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REDI

I was honored to take part in a roundtable discussion with Asian Americans and Pacific Islanders while visiting San Francisco this past week. As I mentioned earlier this month, AAPI Heritage Month gives us an opportunity to celebrate the growing AAPI population in the United States.   

As the AAPI Heritage Month theme of #APAEverywhere attests, Asian Americans and Pacific Islanders live in every part of our country and work and lead in every industry, including the Federal Government. And we’re better for it.

From the day I was sworn in as Director of the Office of Personnel Management about 18 months ago, one of my top priorities has been to make sure that our Federal workforce draws from the rich diversity of every community we serve.

I want a diverse workforce at every level of government and at every decision-making table. While Asian Americans and Pacific Islanders represent 6 percent of Federal employees, they represent only 3.4 percent of the Senior Executive Service, our top leadership corps. That’s up from 2.4 percent in 2008. But we must and we can do better.

One way we are already strengthening our AAPI leadership is through the Asian American Government Employee Network’s (AAGEN) SES leadership development program. A pipeline of Asian American and Pacific Islander leaders is emerging from this mentorship and networking program. Today’s roundtable and gatherings like it help us to continue to spread the word about the opportunities in Federal service.

In order to attract an increasingly diverse, innovative, and multi-skilled workforce, I need to hear from people active in every community in America. I learn so much from the roundtables and other events I participate in. In turn, I share with those I meet the ways that America’s workforce can play a role in addressing the issues they care most about. And, I might just interest a few people in Federal service who may have never considered a Federal job. As word continues to spread about our commitment to the AAPI community, I hope that more individuals will consider Federal service.

OPM Director Archuleta meets with members of the AAPI community in San Francisco.


Director Archuleta meets with a woman serving in the U.S. Air Force. 

It’s inspiring to see that after serving their country nobly in the armed forces, so many women and men veterans choose to continue working for the American people through Federal civil service.

The President has made increasing the hiring of veterans, and particularly women veterans, a top priority.  As a result, in fiscal year 2014, one in three new Federal hires was a veteran. The actual rate was 33.2 percent, up from 31 percent in fiscal year 2013.

As leaders of the President’s Council on Veterans Employment, we share the President’s commitment to making sure that women leaving the military can easily transition to the Federal civil service.  That’s why we created a women veterans initiative led by the Department of Homeland Security. Through that initiative, the Council today released a report that shows that nearly 24 percent of veterans hired in the civilian workforce in fiscal year 2013 were women vets, although women represent just 9 percent of all veterans.

We can build on that. We know that women in general are underrepresented in the Federal workforce, especially in the skilled trades and law enforcement – two areas where many women veterans have significant expertise. We also know that women are statistically less likely to report their service when applying for new positions. We want to encourage them to make their military service known. We also want to help them find new opportunities to continue to serve their country through civilian public service, using the skills they honed while serving their country in the military.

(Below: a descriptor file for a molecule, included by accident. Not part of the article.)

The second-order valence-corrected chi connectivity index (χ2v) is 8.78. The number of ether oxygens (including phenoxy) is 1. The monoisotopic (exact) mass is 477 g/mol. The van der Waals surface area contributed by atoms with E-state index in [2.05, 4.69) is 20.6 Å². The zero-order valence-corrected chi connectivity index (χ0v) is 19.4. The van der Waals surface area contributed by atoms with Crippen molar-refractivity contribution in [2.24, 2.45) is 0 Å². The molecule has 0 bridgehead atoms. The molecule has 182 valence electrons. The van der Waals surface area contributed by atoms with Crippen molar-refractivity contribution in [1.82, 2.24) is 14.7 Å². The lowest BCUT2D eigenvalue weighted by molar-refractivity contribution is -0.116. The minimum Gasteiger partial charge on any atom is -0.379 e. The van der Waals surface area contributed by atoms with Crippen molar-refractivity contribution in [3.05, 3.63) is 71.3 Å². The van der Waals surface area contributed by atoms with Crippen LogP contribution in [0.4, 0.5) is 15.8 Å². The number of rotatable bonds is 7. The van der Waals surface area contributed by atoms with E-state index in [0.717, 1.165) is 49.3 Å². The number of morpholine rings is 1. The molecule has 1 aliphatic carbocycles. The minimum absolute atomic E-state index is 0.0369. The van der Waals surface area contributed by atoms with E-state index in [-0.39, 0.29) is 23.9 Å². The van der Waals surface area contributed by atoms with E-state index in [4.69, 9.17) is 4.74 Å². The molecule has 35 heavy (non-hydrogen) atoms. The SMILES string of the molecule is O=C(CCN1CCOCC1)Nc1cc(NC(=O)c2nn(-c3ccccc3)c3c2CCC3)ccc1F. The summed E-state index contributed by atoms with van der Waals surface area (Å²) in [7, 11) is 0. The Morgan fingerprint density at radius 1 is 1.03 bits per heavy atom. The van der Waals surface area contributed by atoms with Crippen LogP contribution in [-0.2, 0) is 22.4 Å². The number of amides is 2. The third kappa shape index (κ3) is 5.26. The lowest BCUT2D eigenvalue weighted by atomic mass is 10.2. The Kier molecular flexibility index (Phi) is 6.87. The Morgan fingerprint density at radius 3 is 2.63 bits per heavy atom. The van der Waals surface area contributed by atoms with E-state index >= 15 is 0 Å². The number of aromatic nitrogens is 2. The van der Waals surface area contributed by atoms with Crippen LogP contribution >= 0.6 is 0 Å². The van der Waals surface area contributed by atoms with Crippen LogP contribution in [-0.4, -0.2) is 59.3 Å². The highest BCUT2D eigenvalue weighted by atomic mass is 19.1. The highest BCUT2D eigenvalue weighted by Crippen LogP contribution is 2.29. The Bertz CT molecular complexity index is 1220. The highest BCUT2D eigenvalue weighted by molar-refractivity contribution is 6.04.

To enhance efforts to hire more women veterans in the Federal Government, the Council’s report recommends adding a section on women veterans to the Veterans Recruitment and Employment Strategic Plan. Going forward, we will design strategies to recruit women veterans for positions across the government and improve outreach to women veterans by building on relationships with veterans service organizations, colleges, universities, trade schools, and affinity groups. In addition, the report recommends that we gather data from Federal agencies to continue to improve our recruitment strategies for women veterans now, and in the years to come.

Veterans are just one of the many communities that will benefit from the work OPM is doing under its Recruitment, Engagement, Diversity, and Inclusion – or REDI – Roadmap. By improving hiring tools like USAJOBS.gov, OPM will make the process of finding a job in the Federal Government much easier for everyone, including veterans.

We may never be able to fully repay our nation’s veterans for the sacrifices they have made, but we can ensure that we do all that we can to make their transition to Federal civilian service as seamless and fulfilling as possible.

Thomas Perez is the Secretary of Labor and Co-Chair of the President’s Council on Veterans Employment.

Robert McDonald is the Secretary of Veterans Affairs and Co-Chair of the President’s Council on Veterans Employment.

Katherine Archuleta is Director of the Office of Personnel Management and Vice-Chair of the President’s Council on Veterans Employment.


I am excited today to release an insightful report on Women in Federal Service, which draws on OPM’s deep reservoir of data to shine a light on opportunities for women in Federal service. One of my top priorities as Director of OPM is to make sure women have a seat at every decision table. This report not only illustrates our significant progress toward that goal, but also points to what we still need to accomplish.

For me, the first step in any challenge is to take a look at the data. We looked at how women are doing in the Federal workforce from the perspectives of work-life flexibilities, opportunities to move into leadership, and pay equity.

The data revealed some positive and gratifying trend lines. Women are increasingly moving into leadership roles compared to their counterparts a decade ago. Today, they make up 34.4 percent of senior executives in the Federal Government, compared to estimates of 14.6 percent in the private sector. Younger women are doing especially well. Women entering the workforce now are more likely to be on a management track than they were a decade ago. And while we are proud of the progress we’ve made, the data shows a lingering gender gap within our Senior Executive Service. Clearly, we have work to do.